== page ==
But according to Hayhurst, it's not just the press picking on Hispanics. He says many up-and-coming white players aren't too amused by those attitudes either.
And for many freshly drafted whites, selfish and worried about who deserves to go forward, the thinking is that these new Latin teammates—the ones that can't speak the language, write a check or read a physical evaluation form, but can effortlessly showboat on the ball field—don't deserve it.
Yasiel Puig's Journey And Transatlantic Human Trafficking
Burgos made his comments in the context of a profile of Los Angeles Dodgers outfielder Yasiel Puig, who's one of the hottest (and most controversial) names in baseball. But according to a new report, less than two years ago, Puig was being held hostage in Isla Mujeres, off the coast of Cancun, accompanied by "a boxer, a pinup girl, and a Santeria priest, the latter of whom blessed their expedition with a splash of rum and a sprinkle of chicken blood."
The story of Puig's journey from his native Cuba to the U.S. via Mexico was chronicled in the last issue of Los Angeles Magazine, and it has been the object of much discussion. Through an investigation that took him from the Caribbean island to Miami, Fla., writer Jesse Katz was able to shed light not only on the circumstances around Puig's upbringing but also on the human-trafficking business that has brought many other MLB players across the ocean.
From turning smugglers in to Cuban authorities, to having his escape attempts thwarted at least four times and eventually being held hostage in Mexico, Puig had to stick his hands in many strange affairs before returning to the glove and bat at Dodger Stadium.
A new story published by ESPN on Thursday offers a step-by-step account of Puig's gripping expedition.
Religion is a cross-cultural universal, even though not every human being professes faith in God or some other supernatural being. Those of us who are atheist or agnostic make up 6 percent of the American population. A further 14 percent say they are not affiliated with any particular religion.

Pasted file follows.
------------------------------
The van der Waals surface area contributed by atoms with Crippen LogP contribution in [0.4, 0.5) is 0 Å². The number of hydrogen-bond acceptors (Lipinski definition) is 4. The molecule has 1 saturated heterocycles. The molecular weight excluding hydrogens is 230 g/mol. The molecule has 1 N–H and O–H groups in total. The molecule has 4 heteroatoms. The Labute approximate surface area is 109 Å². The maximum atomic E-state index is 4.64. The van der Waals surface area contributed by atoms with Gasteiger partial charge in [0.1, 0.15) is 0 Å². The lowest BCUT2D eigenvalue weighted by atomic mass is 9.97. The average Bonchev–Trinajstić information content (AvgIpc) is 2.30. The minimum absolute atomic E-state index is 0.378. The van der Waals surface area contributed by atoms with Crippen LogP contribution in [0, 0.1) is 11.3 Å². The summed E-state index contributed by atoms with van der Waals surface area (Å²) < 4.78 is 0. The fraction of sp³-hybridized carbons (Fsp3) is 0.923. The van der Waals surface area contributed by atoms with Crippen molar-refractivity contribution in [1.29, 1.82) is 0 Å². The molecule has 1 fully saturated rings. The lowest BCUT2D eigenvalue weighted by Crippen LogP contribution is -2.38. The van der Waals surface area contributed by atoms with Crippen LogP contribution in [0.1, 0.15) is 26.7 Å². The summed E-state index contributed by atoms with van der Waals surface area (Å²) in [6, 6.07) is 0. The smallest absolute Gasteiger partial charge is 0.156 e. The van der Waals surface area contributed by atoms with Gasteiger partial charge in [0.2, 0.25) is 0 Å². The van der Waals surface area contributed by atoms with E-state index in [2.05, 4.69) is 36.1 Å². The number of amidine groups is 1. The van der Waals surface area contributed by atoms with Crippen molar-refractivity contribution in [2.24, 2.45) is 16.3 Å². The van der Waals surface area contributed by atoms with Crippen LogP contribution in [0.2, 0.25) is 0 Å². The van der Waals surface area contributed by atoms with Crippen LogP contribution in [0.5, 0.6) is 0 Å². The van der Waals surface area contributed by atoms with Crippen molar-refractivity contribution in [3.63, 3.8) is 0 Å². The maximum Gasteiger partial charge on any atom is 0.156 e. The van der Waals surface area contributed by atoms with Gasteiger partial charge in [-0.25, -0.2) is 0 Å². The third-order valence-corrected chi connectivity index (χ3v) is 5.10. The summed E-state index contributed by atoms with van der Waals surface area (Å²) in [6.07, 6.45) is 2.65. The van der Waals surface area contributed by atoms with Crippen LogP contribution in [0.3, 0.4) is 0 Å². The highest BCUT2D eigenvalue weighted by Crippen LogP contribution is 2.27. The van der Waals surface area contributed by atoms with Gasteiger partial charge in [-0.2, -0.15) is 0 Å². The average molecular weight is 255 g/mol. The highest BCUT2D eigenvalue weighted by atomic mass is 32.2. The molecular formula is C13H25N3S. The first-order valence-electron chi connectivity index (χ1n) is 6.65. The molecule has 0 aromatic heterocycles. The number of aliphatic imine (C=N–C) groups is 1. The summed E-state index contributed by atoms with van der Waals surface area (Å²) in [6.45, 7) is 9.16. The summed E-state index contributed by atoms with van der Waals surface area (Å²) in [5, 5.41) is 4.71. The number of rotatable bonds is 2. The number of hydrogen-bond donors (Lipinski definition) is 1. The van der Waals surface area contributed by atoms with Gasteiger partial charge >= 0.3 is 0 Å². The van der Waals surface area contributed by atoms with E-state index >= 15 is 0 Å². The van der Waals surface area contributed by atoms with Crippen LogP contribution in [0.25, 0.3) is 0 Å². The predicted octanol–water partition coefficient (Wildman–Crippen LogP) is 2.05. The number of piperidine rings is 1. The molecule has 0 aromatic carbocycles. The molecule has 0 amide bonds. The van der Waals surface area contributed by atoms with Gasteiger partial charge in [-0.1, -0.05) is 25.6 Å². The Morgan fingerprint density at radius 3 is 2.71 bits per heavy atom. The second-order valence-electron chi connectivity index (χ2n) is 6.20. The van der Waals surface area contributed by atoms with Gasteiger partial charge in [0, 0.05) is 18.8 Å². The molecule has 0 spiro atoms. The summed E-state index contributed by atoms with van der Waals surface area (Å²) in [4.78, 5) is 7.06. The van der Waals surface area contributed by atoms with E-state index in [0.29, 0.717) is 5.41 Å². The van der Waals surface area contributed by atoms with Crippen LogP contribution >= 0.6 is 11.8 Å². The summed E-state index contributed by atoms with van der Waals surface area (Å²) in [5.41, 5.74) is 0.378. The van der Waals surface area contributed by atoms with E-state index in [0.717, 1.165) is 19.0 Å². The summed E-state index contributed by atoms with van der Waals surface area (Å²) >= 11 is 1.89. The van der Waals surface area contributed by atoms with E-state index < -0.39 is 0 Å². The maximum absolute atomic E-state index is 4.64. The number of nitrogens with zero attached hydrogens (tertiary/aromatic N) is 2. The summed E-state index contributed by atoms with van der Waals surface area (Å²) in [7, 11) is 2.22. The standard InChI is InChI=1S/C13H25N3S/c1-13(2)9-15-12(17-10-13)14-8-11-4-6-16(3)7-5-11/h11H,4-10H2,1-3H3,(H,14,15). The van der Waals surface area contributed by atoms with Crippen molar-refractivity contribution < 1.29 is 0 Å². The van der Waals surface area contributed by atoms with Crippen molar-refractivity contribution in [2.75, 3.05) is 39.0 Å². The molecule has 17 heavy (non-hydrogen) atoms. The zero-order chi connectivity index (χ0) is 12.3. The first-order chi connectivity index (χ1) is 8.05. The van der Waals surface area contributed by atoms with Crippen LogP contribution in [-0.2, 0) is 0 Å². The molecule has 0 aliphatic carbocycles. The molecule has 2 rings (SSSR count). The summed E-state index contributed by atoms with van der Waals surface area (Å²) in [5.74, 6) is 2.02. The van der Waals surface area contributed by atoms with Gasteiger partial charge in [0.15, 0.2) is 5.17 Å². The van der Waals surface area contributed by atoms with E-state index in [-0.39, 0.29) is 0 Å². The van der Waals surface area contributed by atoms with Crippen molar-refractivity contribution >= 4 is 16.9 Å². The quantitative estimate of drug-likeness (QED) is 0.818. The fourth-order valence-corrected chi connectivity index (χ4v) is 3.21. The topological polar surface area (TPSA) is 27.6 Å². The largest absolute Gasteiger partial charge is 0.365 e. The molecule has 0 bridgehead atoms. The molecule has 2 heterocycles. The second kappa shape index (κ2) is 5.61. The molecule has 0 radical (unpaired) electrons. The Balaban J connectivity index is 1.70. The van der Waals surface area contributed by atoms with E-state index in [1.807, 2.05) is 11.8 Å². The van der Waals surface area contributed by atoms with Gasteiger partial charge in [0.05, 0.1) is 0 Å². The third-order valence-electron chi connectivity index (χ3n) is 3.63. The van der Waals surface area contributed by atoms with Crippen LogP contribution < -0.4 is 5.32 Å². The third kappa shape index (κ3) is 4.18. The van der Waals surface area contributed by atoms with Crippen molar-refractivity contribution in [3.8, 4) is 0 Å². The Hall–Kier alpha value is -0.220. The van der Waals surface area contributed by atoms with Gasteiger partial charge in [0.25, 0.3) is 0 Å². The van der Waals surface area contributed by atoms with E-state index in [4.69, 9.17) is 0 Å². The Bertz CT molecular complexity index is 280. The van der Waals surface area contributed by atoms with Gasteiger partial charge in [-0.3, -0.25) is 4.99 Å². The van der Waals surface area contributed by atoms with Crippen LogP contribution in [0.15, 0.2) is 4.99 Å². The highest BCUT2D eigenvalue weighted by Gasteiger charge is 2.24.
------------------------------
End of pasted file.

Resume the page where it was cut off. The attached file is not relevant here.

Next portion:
But religiosity is found in every human culture and biologists, anthropologists, and psychologists keenly debate how it arose. Just like language, technology and bipedalism, religion too evolved over time. But how did that happen?
In a new paper published online in the journal Animal Behaviour, biologists Bernard Crespi and Kyle Summers ask a specific version of this question:
"How did religion actually originate and evolve, step by small step, with Darwinian continuity and explicable selective pressures mediating each stage?"
The answer Crespi and Summers favor is grounded in kin selection theory, as posited in 1964 by W.D. Hamilton. Kin selection turns on the concept of inclusive fitness, the idea that an organism's biological fitness derives not only from the direct production of offspring, but also from aiding the reproduction of its other relatives.
Copies of some percentage of our genes reside in our relatives' bodies: 50 percent for our parents, children and sibs, 25 percent for grandparents, and so on. When, under certain conditions, we help our relatives, we may boost our own genetic legacy. (You can read up on kin selection and inclusive fitness in the Encyclopedia of Ecology.)
Crespi and Summers' hypothesis is this:
"Religion and the concept of God originated and are maintained in the context of maximizing inclusive fitness through serving the interests of one's circle of kin and one's larger-scale social and cultural groups."
In other words, serving God and serving the "circle" of people to whom one is psychologically (and sometimes genetically) tied becomes, in Crespi and Summers' formulation, synonymous.
Crespi and Summers define religion as "a sociocultural belief and behavior system involving both supernatural ideas and morality." Definitions of institutions as complex as religiosity are always arguable; I'd have preferred a more explicit emphasis on practice, on specifically what people do. In fact I think Crespi and Summers do, as they lay out their hypothesis, rely heavily on practice rather than only beliefs, more so than their definition suggests. We see this in the initial stage of their proposed evolutionary trajectory, which focuses on the biological family: